A Million Ways To Die In The West
A surprisingly faithful Western showing a real love of the genre combined with the peculiar sharpness of Seth MacFarlane’s writing style. The film is at its best in montage (a decidedly odd victory) and when killing people off in many entertaining ways.
Seth MacFarlane as the lead is a bit wooden – the guy is an amazing voice talent, but his face doesn’t really move unless he’s smiling. It’s a little like watching Frank Sidebottom. Neil Patrick Harris is a fantastic contrast, masticating with scenery and a fine moustache throughout. The other cast members flesh out the modern Western vibe nicely, with Liam Neeson growling his way as a bad guy and the tough independent romantic interest Charlize Theron getting some decent action and gags.
The very, very best scene is the barn dance Moustache song with its superb synchronised dance routine. Such a shame they don’t have either Harris or MacFarlane singing – I would have loved this to be a musical. Sure, some of the gags are far too drawn out, just like in Family Guy sometimes he doesn’t know when to put a joke down, or shoot it in the head.
Ah hell, you’re not going to bother seeing this at the cinema, so here’s that best bit:
This should have been splendid – Angelina Jolie‘s got horns, razor sharp cheekbones and magic. Instead it’s a weirdly dull and pointless rehash of Sleeping Beauty.
The start of the film is a lovely dash around faerie land with sprites, flying fish and assorted beasties. When they go to war (briefly) with mankind the huge dryad warriors are brilliant and it feels like it might be a good film, y’know, like The Chronicles of Narnia could have been. Instead it wimps out and follows the love-scorned and abused Maleficent as she curses the king’s kid, then looks after her while she grows up and *yawn* regrets her curse, but it gets fulfilled… for all of about ten seconds before Maleficent gives her the True Love(TM) kiss… and for some reason that’s the film.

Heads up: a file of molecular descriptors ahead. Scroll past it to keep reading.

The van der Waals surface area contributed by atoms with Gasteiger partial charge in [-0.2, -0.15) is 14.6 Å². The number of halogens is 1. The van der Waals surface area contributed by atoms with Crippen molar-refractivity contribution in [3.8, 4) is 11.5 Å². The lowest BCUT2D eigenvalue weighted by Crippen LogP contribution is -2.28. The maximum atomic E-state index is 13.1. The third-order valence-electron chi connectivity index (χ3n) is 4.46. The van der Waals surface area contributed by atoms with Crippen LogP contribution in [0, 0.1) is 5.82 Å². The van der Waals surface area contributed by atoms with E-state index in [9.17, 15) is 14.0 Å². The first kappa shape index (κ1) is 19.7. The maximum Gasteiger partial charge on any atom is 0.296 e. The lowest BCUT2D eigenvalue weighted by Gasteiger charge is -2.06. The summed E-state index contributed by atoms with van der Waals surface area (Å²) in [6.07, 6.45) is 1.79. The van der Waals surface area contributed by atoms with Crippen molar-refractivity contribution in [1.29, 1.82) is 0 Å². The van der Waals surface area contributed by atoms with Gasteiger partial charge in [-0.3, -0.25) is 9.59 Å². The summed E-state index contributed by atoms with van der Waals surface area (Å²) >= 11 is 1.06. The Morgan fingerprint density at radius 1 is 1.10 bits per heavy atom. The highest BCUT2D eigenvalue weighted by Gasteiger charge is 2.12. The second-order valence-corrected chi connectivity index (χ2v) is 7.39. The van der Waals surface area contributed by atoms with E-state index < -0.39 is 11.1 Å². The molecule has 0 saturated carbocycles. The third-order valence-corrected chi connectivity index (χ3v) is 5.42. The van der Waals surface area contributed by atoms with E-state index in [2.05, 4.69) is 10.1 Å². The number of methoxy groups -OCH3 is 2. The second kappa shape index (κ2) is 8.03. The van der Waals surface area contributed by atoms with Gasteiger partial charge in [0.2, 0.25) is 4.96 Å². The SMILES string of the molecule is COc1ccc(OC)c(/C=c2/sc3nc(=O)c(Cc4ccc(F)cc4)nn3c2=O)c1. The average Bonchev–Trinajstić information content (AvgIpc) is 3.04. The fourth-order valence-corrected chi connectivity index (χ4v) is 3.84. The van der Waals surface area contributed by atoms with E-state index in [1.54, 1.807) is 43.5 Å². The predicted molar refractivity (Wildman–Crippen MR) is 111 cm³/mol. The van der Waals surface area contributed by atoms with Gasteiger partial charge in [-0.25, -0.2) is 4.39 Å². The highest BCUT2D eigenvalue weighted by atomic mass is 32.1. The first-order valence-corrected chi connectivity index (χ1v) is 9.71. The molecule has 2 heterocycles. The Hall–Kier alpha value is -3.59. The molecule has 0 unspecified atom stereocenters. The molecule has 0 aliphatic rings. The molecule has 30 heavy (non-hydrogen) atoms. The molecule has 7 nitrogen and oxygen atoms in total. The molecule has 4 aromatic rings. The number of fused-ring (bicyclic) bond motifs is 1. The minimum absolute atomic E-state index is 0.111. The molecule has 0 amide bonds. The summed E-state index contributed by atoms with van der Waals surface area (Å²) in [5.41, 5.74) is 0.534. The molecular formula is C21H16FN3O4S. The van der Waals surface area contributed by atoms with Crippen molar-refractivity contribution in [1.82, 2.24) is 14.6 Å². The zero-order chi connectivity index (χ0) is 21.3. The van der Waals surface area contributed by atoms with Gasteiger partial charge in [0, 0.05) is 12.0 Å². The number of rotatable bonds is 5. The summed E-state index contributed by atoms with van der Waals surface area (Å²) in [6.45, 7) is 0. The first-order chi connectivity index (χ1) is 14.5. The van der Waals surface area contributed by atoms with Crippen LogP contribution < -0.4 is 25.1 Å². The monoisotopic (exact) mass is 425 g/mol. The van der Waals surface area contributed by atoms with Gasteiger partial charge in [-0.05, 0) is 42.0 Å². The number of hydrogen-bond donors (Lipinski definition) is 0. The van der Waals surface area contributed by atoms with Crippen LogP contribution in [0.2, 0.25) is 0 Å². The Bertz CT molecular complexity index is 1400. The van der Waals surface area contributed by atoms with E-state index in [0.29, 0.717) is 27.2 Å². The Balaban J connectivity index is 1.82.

Jolie’s a dragon for a bit. Poor, confusing and aimless despite being occasionally pretty.
(if the whole film had been like this trailer it would have been good, but only five minutes long)
An enduring hero of cinema, usually ruined by Americans who don’t get it – the original Godzilla only made palatable to Western audiences by splicing in a pointless storyline for Raymond Burr. Thankfully it seems that Hollywood has learned something since letting
Joel Some Bloody Roland Emmerich ruin the giant monster for a generation with his weak-ankled and terrible version. This one’s still rather hit and miss.
The problem, I think, is feeling that we need a human character based story to accompany Godzilla’s destruction of cities. It’s a mistake, especially when you can’t really be arsed to do a good job of it. On the other hand, the human element is completely forgettable, involving just cliched moments of sadness (dad gets killed, taking Bryan Cranston out of the story far too early) and heroism (rescuing a child). It’s a shame, because the rest of the film is awesome fun.
They start with the opening credits being the video files and archives of Godzilla sightings, the words being redacted as soon as they appear – a very satisfying introduction. They’ve stuck to the atomic roots of Godzilla and his giant pals, although the emphasis on Godzilla’s role being that of balancing out the mega-megafauna feels unnecessary and oddly saps credibility.
The monster smash ups though are brilliant. Its main competition is Pacific Rim of course, which redefined how much of a spectacle a monster movie can be. Godzilla manages to hold its own.